The Messy Truth: Authorship in the Digital Age

October 10, 2018

Authorship is a messy subject. Attempting to articulate a clear and concise position on it can be difficult because the matter is so utterly personal. Every creative person embarks on their own journey towards understanding it. For some, it comes almost inherently, while for others the road can take a lifetime to travail.

An already tricky issue becomes even more complicated when you consider that fact that interpretations of authorship differ from individual to individual. For some, it could be a byline, a credit, or a your name on a white wall. To me, authorship is a culmination of past experiences, influences, and inspirations, and how they manifest in my own creative output. It’s like Gilbert and George once said: “People don’t draw with a pencil. It’s done by their heads, their souls and their sex.”

Back in April, Kanye West lobbed a 140-character grenade into the timeline. He informed his 27 million followers that we should “be less concerned with ownership of ideas,” as “it’s more important that ideas see the light of day even if you don’t get credit for them.” Regardless what you think of the rapper-cum-multimedia mogul, his stance has raised some interesting questions about the relevance of authorship and ownership in the defiantly digital age we find ourselves inhabiting.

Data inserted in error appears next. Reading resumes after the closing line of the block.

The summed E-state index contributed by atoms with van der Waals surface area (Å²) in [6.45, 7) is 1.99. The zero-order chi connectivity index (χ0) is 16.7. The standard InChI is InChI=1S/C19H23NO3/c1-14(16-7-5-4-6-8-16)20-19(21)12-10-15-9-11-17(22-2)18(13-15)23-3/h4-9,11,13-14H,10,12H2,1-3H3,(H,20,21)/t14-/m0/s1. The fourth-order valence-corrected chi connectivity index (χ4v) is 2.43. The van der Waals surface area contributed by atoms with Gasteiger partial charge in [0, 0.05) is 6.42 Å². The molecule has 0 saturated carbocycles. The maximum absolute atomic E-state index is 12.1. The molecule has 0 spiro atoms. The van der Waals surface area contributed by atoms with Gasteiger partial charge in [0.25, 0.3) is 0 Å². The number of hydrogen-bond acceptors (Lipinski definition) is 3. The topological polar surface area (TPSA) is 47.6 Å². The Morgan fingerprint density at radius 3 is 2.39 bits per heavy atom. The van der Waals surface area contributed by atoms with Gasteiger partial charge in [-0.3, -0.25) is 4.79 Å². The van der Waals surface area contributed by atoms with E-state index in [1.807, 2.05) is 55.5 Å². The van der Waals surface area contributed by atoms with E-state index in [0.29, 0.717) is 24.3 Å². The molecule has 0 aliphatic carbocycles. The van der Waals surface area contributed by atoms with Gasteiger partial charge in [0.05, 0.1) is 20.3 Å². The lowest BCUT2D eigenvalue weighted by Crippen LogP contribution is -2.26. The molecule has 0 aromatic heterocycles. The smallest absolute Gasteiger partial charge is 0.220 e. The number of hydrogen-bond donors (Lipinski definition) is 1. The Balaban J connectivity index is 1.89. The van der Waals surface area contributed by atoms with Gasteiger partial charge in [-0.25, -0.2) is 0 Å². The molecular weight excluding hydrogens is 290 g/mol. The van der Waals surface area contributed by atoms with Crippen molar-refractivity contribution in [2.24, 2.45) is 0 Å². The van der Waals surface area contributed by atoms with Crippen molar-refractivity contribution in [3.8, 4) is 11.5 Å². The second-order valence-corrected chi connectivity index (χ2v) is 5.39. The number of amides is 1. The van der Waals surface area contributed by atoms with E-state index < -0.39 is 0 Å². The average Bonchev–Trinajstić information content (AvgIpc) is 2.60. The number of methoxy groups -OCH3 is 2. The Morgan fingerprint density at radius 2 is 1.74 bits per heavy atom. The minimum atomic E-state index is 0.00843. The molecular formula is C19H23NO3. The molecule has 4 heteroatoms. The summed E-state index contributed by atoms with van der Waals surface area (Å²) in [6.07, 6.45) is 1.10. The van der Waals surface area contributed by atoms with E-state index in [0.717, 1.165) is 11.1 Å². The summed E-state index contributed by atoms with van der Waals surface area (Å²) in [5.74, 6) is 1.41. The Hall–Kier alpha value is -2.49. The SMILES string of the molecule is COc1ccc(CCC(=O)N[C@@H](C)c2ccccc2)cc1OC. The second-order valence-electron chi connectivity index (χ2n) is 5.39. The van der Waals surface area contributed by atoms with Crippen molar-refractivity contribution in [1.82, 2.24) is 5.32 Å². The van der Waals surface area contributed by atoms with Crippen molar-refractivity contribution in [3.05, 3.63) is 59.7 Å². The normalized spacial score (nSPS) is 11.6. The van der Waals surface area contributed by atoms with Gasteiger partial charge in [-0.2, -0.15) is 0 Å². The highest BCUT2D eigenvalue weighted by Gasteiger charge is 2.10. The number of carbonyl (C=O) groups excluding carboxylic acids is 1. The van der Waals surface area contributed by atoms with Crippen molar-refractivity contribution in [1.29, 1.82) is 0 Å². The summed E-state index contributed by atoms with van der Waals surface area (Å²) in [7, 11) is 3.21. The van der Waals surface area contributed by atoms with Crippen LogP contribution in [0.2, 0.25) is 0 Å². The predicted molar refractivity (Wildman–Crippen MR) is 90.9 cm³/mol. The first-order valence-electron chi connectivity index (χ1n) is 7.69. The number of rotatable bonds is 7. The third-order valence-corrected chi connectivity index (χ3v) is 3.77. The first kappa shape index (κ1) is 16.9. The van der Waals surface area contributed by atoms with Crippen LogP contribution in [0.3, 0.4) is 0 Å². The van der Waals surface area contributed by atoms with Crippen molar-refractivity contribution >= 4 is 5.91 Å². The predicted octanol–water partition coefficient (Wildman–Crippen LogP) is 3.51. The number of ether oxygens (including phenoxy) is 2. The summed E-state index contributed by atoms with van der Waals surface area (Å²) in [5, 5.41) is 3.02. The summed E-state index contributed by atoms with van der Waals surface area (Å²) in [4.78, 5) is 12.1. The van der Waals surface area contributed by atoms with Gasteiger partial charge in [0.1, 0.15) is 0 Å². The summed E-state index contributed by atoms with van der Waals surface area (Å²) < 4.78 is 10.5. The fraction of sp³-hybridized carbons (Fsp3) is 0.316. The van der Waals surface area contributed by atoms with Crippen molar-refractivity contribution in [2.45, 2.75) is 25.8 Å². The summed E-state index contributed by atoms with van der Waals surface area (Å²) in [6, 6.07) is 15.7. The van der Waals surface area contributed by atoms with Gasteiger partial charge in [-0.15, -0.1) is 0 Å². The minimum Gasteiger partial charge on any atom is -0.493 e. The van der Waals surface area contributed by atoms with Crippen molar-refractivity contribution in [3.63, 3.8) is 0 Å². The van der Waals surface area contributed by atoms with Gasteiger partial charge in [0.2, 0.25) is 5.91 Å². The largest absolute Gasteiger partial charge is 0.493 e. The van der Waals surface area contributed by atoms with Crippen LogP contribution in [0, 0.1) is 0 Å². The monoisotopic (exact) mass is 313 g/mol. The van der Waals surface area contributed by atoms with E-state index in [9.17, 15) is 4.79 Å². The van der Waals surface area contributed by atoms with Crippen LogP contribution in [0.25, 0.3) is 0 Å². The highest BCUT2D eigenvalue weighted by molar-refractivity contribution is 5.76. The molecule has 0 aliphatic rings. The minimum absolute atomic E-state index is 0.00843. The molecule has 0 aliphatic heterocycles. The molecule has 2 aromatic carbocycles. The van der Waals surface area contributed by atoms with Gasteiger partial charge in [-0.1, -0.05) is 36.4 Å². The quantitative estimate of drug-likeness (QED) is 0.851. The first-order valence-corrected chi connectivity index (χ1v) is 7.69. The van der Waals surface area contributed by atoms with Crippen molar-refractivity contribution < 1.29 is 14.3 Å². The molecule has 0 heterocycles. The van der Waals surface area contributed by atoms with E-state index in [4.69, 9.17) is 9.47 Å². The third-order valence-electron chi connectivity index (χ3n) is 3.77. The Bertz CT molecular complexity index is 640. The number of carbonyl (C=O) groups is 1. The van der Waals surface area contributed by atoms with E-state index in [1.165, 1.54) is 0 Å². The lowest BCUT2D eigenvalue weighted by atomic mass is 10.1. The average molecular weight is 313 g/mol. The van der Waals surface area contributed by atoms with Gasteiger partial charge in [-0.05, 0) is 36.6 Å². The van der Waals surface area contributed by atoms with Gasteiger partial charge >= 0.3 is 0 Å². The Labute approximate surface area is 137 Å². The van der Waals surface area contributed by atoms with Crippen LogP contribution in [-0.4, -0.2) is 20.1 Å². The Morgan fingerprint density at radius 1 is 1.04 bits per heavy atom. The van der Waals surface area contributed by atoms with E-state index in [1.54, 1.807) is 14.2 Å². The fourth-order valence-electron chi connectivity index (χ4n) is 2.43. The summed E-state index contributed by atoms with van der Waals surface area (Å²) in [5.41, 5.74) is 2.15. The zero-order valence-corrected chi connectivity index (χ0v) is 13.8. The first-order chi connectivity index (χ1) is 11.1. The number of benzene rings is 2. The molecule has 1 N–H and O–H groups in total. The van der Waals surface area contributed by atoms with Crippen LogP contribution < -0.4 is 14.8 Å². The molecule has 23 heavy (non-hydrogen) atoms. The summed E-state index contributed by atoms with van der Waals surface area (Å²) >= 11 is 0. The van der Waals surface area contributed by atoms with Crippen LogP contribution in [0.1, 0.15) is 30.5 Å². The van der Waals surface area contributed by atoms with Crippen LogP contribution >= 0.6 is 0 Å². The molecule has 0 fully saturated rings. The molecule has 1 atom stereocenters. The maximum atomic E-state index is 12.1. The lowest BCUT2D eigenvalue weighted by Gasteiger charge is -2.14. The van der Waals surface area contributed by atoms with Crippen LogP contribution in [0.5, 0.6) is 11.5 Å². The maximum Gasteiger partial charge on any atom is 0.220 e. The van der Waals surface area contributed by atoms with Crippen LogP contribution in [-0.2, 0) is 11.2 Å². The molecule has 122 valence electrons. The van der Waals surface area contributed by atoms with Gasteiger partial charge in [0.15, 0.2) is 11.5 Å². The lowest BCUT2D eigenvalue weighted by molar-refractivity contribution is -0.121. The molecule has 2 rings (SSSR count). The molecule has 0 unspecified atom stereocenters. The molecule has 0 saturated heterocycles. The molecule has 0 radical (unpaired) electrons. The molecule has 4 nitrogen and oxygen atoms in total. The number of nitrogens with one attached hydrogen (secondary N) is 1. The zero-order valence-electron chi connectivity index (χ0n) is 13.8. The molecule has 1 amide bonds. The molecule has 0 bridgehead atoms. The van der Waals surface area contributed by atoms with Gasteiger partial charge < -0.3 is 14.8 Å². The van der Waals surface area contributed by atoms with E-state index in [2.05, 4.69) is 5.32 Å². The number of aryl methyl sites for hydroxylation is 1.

There are lots of reasons to love the Internet. It’s opened up endless possibilities for creativity through collaboration and community, and it’s democratised distribution by giving visual artists a direct connection to their audience. In a recent talk for Adobe, fashion photographer Nick Knight stated “the Internet felt to me just like the arrival of punk in the 70’s, you just get up and do it yourself. You don’t have to ask anyone else for permission.”

Likewise, social media has become a never-ending cabinet of curiosities, a space to discover new artists, share ideas and invite people into your process. Curator Hans Ulrich Obrist stated he “can’t live without Instagram.” The shout out from the upper echelons of the art world might seem like an unexpected one, but there’s comfort to be taken in the knowledge that all of us can get subsumed in the endless deep scroll.

It isn’t all good out there online. For one thing, the pond’s expanding as we’re shrinking. Competition is increasingly tough and the challenge of standing out as an individual while still contributing to the cultural conversation can give creatives sleepless nights. I know this because they tell me all the time. The portfolio review has become a secular confession. We bare ourselves with the hope of renewed faith in what we are doing.

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